Communication, Phonics & Reading

English for pupils with Profound and Multiple Learning Difficulties

Pupils at Bluebell Park School who experience profound and multiple learning difficulties have the same entitlement to develop literacy skills as those following the National Curriculum programmes of study and since all our PMLD pupils are functioning at cognitive levels significantly below their chronological ages it is appropriate that they are included in our literacy aims regardless of age.

Setting aside specific times each day is regarded as being inappropriate for PMLD pupils as they invariably have great difficulties maintaining concentration and attention. More realistically and effectively they should be immersed in on-going, multi-sensory experiences to foster emergent literacy skills and awareness through all aspects of their daily routines and work. Guided by an application of early childhood development plus an understanding of how their learning is affected by their disabilities we can offer the experiences which are the foundation of early learning for all developmentally young pupils.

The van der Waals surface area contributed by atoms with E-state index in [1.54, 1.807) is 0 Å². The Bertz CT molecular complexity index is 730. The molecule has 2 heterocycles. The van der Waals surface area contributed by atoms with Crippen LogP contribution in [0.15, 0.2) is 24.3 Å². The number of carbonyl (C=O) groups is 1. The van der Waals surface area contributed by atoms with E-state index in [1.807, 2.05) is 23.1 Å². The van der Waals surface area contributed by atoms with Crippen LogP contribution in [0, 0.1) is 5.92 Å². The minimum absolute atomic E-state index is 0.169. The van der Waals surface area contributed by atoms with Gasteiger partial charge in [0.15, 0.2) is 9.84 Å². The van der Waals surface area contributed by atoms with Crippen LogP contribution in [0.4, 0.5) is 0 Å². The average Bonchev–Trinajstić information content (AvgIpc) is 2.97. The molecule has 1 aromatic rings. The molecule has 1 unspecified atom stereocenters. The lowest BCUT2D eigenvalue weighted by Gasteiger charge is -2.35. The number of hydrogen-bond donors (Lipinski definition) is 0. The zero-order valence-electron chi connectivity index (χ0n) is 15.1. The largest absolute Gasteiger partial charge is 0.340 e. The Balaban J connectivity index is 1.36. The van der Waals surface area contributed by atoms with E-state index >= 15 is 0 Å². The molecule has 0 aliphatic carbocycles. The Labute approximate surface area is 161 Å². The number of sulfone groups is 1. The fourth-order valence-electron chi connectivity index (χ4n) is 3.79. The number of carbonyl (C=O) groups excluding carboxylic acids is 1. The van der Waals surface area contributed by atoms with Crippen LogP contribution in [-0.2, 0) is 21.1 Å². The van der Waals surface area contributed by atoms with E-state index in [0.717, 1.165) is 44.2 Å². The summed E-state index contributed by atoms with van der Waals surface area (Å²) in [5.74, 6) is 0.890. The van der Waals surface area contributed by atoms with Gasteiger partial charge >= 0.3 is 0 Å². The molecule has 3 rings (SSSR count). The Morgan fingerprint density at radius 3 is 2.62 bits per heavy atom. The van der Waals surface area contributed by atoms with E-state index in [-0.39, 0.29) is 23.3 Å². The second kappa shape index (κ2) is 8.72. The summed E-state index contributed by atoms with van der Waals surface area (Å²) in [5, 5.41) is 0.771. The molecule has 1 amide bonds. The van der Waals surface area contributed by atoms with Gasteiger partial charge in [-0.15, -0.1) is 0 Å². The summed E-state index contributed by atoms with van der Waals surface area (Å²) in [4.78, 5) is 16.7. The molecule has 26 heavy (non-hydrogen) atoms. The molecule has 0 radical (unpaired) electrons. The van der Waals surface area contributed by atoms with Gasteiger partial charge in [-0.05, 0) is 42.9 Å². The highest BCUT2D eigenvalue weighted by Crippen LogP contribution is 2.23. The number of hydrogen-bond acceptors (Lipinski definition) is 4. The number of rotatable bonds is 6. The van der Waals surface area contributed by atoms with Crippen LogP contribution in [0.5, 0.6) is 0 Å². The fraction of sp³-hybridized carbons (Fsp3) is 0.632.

All pupils must experience and retain a series of pre-requisites to learning in order to move on to develop recognised skills in literacy. These pre-requisites include self-awareness, a sense of rhythm, pattern and order and communication skills.

For most of our PMLD pupils gaining these requisites will be a continuous process throughout their time at school. In terms of progression we recognise that the usual hierarchical model is not realistic for PMLD pupils – a more appropriate one is horizontal. These pupils move on in very small steps – some of which are imperceptible to those who do not know them well and once achieved these steps are easily lost without continuous reinforcement. As most of our pupils will not move beyond this requisite stage we must be skilled at presenting the same learning goal in different ways. We also recognise that some pupils may regress and lose skills or need to redevelop skills previously learned. To monitor pupils’ achievements, there are pockets of pupils in the school which are assessed against documents such as Quest, ABLLS and AFLS which offer breath of development as well as progression.